Educating Cardiff, episode one: 'A clarion call for educators to step up, paratroop into schools and share best practice'
The land of the dragon has, at last, entered the ring of education telly. After the wider narrative on Wales’ performance in the Pisa tests, it’s about time that their schools’ stories were told – and what a first chapter this was.
The headteacher of Willows High School – the passionate, quirky Joy Ballard – began by vocalising the purpose of teaching: no child’s postcode should limit their success in life. Our first display of this mission is her keenness for perfect uniform, with a mirror conveniently hung on a door in the corridor. Mirror, mirror, on the wall, who is the best dressed in this hall? Jessicca.
Jessicca cavorts merrily around Willows, eyes firmly on the prize of success. I do hope this success is realised. Summoned to the quirk-chamber of Ms Ballard, Jessicca receives the job of editor of the staff-created newspaper. Overwhelmed with glee that, one day, Meryl Streep might portray her, she leaps to the challenge and interviews prospective candidates for her team. Jessica proved quite the leader: she delegated well, understood the skills of her team members and seemed enthused by the project she had undertaken. I’m sure that those skills, which were nurtured by Ms Bubbins, will be very useful in the next chapter of her educational journey.
Leah, on the other hand, is having a somewhat different educational journey – one of truancy, lateness and a questionable approach to uniform. As with many difficult students, Leah is clearly wise beyond her years, torn between image and inner values and frustrated by the system. That being said, her story is filled with cataclysmic bad decisions and should act as a deterrent to other young people who opt for last-minute GCSE revision and choose Twitter over textbooks. These shows are great opportunities to highlight the reality of the easy mistakes that young people can make at school.
Fortunately for Leah, she has Mr Hennessey, who is clearly committed to the welfare of his students. Mr H’s starter for 10 for Leah was, “Were you in school yesterday afternoon?” “Yes, of course,” she replied, “and I also read Anna Karenina whilst listening to the QI Elves podcast.” I’m no expert, but questions about attendance should probably be geared away from producing the wrong answer. However, despite this, Leah is fully aware that Mr Hennessey is a patron of quixotism, driven by noble ideals to get Leah into school.
Why, though, are many of the students not going to school? Educationalist Rita Pierson would have argued that this is the result of negative peer influence, poverty, drugs or low self-esteem. I wonder about the role models in these students’ lives. Mr Hennessey, Ms Ballard et al are trying to act as role models, but they also have to balance the complexities of their jobs. In 2011, Tremorfa, the area in which Educating Cardiff is set, was classed as economically deprived by the UK Census; 91 per cent of residents claimed unemployment or disability benefits. If the local picture is still this bleak, these young people are faced with monumental hurdles. All students need champions who will never give up on them and will believe that they can achieve whatever they put their minds to.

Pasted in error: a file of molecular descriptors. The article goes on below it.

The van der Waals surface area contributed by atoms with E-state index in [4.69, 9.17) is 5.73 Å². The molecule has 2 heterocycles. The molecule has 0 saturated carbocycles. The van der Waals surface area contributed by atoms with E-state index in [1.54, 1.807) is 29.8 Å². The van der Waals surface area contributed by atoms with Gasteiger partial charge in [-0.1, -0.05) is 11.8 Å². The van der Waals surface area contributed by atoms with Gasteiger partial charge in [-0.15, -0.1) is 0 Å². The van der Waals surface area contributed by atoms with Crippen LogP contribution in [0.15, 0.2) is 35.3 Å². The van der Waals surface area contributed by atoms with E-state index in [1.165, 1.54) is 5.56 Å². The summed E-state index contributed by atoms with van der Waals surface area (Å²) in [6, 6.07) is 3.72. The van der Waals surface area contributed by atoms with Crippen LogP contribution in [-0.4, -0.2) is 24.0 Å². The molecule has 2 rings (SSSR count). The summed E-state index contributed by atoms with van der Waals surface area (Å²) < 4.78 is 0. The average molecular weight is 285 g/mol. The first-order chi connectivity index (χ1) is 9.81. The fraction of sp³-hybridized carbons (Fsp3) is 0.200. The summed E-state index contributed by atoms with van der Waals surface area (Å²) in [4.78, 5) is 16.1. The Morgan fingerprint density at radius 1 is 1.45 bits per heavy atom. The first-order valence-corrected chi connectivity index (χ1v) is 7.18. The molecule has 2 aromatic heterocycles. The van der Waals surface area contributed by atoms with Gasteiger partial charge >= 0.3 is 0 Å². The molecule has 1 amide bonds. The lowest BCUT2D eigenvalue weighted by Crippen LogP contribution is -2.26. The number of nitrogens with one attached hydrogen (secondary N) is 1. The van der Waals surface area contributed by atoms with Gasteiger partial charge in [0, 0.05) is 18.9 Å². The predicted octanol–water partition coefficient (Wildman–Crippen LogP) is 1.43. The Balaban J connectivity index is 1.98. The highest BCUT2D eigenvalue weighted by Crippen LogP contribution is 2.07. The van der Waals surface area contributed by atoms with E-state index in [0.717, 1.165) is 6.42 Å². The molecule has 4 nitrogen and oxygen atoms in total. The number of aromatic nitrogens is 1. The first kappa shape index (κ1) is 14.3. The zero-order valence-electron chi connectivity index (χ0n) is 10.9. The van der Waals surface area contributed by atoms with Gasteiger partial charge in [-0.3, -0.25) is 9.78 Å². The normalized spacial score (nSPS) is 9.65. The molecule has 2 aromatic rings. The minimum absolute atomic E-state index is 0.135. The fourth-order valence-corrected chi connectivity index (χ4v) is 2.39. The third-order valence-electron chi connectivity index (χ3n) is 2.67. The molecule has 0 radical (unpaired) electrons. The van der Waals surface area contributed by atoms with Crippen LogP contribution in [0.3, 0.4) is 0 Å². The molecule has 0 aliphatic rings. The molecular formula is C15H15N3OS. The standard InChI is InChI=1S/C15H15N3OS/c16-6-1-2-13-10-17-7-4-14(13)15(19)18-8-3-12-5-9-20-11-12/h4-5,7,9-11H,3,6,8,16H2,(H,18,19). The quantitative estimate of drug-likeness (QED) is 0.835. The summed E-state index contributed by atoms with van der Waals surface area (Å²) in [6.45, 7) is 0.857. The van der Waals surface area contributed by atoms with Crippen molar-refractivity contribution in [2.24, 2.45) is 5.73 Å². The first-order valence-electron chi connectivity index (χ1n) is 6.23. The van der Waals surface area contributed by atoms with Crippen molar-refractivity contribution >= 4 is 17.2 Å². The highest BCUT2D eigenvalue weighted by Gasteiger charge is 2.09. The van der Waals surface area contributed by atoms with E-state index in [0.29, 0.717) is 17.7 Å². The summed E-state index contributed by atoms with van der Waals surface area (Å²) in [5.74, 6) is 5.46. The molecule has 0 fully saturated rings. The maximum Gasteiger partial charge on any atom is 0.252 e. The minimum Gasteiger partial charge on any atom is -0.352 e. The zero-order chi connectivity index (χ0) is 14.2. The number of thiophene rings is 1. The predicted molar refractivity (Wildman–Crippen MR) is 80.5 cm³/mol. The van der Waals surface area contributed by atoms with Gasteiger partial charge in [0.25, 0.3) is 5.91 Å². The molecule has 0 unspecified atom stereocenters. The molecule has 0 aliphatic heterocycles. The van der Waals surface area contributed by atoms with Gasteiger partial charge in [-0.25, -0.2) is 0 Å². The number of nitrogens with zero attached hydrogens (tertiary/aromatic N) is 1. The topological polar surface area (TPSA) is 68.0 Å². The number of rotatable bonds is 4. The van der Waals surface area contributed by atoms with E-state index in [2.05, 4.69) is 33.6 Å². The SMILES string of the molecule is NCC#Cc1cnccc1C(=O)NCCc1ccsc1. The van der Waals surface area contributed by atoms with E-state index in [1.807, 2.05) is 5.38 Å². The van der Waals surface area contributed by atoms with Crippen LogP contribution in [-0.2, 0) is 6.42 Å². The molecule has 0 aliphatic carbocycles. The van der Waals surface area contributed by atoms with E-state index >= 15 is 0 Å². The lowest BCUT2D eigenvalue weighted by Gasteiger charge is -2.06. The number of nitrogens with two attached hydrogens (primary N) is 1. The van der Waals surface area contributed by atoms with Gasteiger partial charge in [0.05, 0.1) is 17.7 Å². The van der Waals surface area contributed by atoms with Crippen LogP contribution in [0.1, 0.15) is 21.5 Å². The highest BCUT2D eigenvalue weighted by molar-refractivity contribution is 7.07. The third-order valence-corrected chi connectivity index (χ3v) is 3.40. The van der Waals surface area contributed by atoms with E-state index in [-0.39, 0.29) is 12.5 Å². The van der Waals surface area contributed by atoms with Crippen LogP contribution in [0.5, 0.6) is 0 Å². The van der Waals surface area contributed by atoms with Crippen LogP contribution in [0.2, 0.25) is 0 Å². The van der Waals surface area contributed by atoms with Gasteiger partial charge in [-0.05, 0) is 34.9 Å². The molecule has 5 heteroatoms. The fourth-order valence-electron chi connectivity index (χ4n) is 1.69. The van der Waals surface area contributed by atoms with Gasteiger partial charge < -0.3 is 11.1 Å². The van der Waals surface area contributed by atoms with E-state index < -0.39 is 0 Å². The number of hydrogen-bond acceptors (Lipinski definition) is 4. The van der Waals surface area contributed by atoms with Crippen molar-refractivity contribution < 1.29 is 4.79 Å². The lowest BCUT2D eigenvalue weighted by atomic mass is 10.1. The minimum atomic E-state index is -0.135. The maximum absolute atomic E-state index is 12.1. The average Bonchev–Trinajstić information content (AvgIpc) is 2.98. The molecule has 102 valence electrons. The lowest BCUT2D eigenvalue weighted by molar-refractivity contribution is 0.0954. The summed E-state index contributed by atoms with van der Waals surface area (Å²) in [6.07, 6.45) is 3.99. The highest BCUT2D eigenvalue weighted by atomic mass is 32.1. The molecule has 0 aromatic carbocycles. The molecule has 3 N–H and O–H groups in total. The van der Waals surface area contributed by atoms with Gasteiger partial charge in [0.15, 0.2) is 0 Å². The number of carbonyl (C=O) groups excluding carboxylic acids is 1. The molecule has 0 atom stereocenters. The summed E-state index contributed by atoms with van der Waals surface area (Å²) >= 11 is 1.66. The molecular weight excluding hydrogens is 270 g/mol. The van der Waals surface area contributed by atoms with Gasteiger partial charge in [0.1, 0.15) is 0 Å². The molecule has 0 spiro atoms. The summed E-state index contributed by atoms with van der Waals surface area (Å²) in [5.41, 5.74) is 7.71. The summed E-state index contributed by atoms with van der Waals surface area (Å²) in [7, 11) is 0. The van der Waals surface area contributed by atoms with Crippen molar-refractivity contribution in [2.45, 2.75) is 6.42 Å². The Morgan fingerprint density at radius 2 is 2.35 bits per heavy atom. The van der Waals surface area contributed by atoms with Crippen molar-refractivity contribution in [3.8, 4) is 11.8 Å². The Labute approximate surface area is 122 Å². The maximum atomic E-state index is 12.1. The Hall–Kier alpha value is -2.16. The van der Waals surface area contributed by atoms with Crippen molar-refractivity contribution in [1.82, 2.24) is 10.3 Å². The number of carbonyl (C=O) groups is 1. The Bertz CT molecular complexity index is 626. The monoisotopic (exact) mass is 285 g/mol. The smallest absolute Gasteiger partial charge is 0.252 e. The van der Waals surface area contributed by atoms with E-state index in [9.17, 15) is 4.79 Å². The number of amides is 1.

Willows High School itself is clearly caught up in a maelstrom of difficulties, though it has made considerable progress in recent years, some of which we have seen this evening. As an educator, it’s difficult not to pick at some of the issues on the screen, such as behaviour and uniform. It is, however, just the first episode. Already we can see glimmers of hope: a headteacher with incontrovertible passion for the success of her students; a head of house with incorrigible care for the most challenging; students who do have a thirst for success.
Crucially, Educating Cardiff serves as a reminder that challenges on screen shouldn’t merely be seen as a source of comedy or a post-prandial activity for Gogglebox viewers. This should be a call to action, a clarion call for educators to step up, paratroop into schools and share best practice. We should, as schools, be providing the discerning, opinionated home audience with fewer opportunities to berate teachers for the state of comprehensive education. The Channel 4s of the world will continue to edit and produce great edu-dramas; we need to act as a profession, otherwise the national perspective of education will continue to be based on constructed narratives that don’t necessarily reflect our reality.